In his 2003 novel Windows on the World, Frédéric Beigbeder has one of his shifting cast of narrators say: "I would like to invent a new genre: self-satire. I would like to know why I have forgotten everything." As is frequent with Beigbeder, it is impossible to say if these words are his own or those of a character he closely resembles (he appears as often in his own fiction as he does on French television). Either way, A French Novel revisits that throwaway proposal and fulfils it to the letter.
After being arrested for sniffing coke off the bonnet of a Chrysler (a "homage", as he tries to explain to the police, to Brett Easton Ellis's Lunar Park), Beigbeder spends 36 lonely hours in the darker corners of French custody. Quickly succumbing to total panic ("the fear of suffocation is suffocating the way the fear of blushing makes you blush"), he attempts to escape into his childhood, of which, at first, he can summon only one memory. Drifting from his immediate surroundings to his slowly returning past, he searches for the cause of his amnesia – perhaps a "strategy for survival" developed in a volatile home; or, as his avuncular guard suggests, the neuronally destructive effect of cocaine; or maybe, as Beigbeder prefers, it is the small-scale symptom of a national malaise – France's denial of its imperial past ("my lack of memory is irrefutable proof of my nationality").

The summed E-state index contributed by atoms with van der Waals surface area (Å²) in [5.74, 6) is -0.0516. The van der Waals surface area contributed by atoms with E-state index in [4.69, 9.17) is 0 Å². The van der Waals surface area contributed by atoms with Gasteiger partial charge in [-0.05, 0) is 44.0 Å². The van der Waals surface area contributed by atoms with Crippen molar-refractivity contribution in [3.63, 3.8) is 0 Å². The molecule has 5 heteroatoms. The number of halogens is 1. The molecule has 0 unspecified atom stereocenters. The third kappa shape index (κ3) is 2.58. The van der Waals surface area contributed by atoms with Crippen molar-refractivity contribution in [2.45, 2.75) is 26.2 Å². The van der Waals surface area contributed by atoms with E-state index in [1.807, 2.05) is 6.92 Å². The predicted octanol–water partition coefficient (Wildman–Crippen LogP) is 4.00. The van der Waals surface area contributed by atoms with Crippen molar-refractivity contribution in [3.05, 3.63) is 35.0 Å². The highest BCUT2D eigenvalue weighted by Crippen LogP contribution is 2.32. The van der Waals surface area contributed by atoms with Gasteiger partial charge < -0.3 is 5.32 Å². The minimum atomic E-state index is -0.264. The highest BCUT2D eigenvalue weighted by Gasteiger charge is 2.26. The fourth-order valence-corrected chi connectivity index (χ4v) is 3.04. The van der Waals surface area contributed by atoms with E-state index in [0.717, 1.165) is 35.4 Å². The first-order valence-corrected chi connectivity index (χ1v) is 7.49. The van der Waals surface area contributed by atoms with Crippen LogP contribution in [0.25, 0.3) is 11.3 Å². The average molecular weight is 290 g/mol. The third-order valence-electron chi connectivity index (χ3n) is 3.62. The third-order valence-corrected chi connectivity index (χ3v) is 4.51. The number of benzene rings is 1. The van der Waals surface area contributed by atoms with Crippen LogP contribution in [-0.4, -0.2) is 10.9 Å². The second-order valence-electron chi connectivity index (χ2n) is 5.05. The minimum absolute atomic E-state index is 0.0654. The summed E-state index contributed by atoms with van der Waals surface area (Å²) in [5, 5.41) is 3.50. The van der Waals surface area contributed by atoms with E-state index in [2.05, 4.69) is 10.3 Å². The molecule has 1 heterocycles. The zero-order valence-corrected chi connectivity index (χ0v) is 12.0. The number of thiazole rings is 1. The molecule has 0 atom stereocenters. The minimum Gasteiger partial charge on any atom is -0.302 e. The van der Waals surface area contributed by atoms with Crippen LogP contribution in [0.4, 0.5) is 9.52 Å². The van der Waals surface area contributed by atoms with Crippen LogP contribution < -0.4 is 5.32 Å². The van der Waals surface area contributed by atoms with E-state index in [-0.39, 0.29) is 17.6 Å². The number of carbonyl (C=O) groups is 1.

The novel is striking in its lack of bravado – gone is the facetious tone which earned Beigbeder his reputation as the enfant terrible of French letters; gone too is the self-assurance that moved him to use his pronouncement on second novels as an epigraph for his own second novel. A French Novel is not so much an addition to his oeuvre as a commentary on it, a kind of soul-searching coda. All of the usual textual hijinks are here – a chapter composed entirely of lists, a cartoon of his parents falling in love, soft voices in small font – and it is, avowedly, another novel about drugs ("Coke burns up your legacy. I'm writing about it because it's a symbol of our times"), but the tone of idle mockery has given way to something more earnest. It makes for a new lease of eloquence – his parents' moods are "the communicating vessels of my childhood" childhood is a "'slow period of obedience" – rendered faultlessly in Frank Wynne's superb new translation.
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